“My 7-year-old loves Call of Duty and we play it together.”
“I think video games are rotting kids’ brains, so I don’t let allow any video games in our house.”
“I let my kids have free access to their phones and the computer. They need to learn to use technology and they seem to be learning from it.”
“My kids are allowed screen time for only 30 minutes per day, I don’t think it’s good for them”
These are some of the many perspectives I hear from the parents I serve as a clinical child psychologist. Some parents allow their children free rein when it comes to technologies, setting virtually no limits. Others cringe at the thought of their kids looking at a screen. While there is no “one size fits all” approach, I think that 21st century kids need to have a relationship with screen-based technologies to accelerate their education, prepare them for future vocations, and communicate and share experiences with their peers. But even though I disagree with parents who (try to) wholly restrict tech from kids, family values matter with screen time limits.
The educational and psychological adjustment of 21st century children requires some balance of screen time with their other activities. But simply reducing screen time does not account for differences in kids’ needs or family situations. There are many approaches to screen time that fall between total prohibition and unrestricted access. I encourage parents to find an approach that suits their own sensibilities. Listen to your heart and mind, tune into how your kids respond to their screen time, and see what works for you.
If your family likes to be outdoors and values spending time in nature as an opportunity for learning, you might want to set stricter limits on a child who is regularly drawn to the screen. Conversely, if you are tech-friendly family who bonds over Netflix and video games, you might find great value in developing 21st-century technology skills and allow your kids more access to screens.
It is very important that parents feel comfortable with screen time activities and content. If you see that the majority of your child’s screen time involves interacting with their friends from school, it becomes easier to see how screens can facilitate friendships. Conversely, you might feel uneasy if your child primarily plays single-player games or MMOs in which they have only cyber friends. Content is also important. Kids who spent all of their time playing first person shooters (FPS) are getting a very different experience than those whose screen time incorporates social media, creating web content and videos, or developing programming skills. Parents should observe whether children’s screen time is passive or interactive. Many children now spend much of their screen time watching others play games rather than playing them themselves. Based upon the majority of research on television, this type of screen time is not as instructive or beneficial as the more engaging and interactive nature of playing video games and mastering apps.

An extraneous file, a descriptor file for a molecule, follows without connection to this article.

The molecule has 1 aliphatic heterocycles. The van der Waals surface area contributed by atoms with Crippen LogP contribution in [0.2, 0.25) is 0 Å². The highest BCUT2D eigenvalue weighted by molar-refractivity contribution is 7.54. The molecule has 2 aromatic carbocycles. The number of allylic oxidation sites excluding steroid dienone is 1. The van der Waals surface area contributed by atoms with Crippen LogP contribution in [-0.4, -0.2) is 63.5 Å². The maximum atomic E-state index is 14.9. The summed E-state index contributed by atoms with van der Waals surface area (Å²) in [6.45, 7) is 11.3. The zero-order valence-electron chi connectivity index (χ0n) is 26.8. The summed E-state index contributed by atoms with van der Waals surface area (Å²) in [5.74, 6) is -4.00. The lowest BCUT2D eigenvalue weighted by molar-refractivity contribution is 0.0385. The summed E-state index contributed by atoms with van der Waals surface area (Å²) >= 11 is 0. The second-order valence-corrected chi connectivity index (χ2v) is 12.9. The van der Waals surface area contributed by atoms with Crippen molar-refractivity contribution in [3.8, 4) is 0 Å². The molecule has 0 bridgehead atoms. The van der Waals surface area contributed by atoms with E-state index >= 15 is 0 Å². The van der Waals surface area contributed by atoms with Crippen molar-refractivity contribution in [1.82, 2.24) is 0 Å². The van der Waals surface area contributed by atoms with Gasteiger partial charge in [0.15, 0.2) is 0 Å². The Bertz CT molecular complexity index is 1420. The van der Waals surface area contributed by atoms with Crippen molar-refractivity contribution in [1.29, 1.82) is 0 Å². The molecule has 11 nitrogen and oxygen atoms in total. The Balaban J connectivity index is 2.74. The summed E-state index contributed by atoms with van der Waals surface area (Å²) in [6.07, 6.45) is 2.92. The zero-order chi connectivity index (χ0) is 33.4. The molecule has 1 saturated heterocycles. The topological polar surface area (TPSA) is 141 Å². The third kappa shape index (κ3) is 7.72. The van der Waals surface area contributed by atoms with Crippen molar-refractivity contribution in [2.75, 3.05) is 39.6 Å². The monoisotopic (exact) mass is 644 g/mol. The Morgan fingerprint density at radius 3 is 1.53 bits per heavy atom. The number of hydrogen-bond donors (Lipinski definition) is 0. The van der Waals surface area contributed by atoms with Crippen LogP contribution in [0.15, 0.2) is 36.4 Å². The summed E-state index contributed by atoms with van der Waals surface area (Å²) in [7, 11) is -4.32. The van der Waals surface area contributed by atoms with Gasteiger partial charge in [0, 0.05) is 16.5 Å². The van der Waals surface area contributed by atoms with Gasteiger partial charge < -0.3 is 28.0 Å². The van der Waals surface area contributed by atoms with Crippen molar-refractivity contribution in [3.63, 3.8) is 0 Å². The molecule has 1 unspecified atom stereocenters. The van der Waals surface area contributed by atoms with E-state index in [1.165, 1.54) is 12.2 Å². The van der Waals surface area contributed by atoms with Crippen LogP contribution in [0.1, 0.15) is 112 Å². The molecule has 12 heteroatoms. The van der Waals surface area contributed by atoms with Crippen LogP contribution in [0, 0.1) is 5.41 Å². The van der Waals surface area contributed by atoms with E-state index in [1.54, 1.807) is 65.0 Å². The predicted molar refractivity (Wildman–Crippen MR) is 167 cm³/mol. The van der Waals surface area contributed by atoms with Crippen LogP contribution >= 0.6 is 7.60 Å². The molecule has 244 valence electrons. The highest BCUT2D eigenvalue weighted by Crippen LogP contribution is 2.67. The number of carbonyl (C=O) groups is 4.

While I strongly encourage you to use your own experience and sensibilities in effective limits or expectations for your children’s screen time, there are some clear recommendations that can be made.
Do not totally restrict access. Just because you didn’t play video games or use computers when you were growing up doesn’t necessarily mean that it is bad for your children. Especially in the 21st-century world, kids will at the very least need to have digital literacy skills to navigate their world. But beyond that, access to digital media facilitates communication with peers, shared knowledge and interests, and incredible opportunities to learn.
Don’t be hands-off. Even if you have children who do not need any limit setting with their screen time because they are actively involved in a variety of other activities, it still is helpful to talk about finding a balance of play and work activities in one’s life. Complimenting children on their decision making can be helpful even for children who use technology on an occasional basis.
Play games with your child. The best way to learn about what you kids are doing is to demonstrate an interest in their activities. Playing with children, particularly for those who tend to overdo it, could at least open their minds to hearing your opinion. Check out this article and try to find technology that you can enjoy with your family, even if you don’t really like video games and social media.
Practice what you preach. Modeling is far more powerful than telling kids what to do. By demonstrating a well-balanced play and work diet, you could help kids to moderate their screen time and to include other positive activities in their life. This can be far more powerful than simply lecturing them about what they should do.
Featured image: Flickr user Pat Castaldo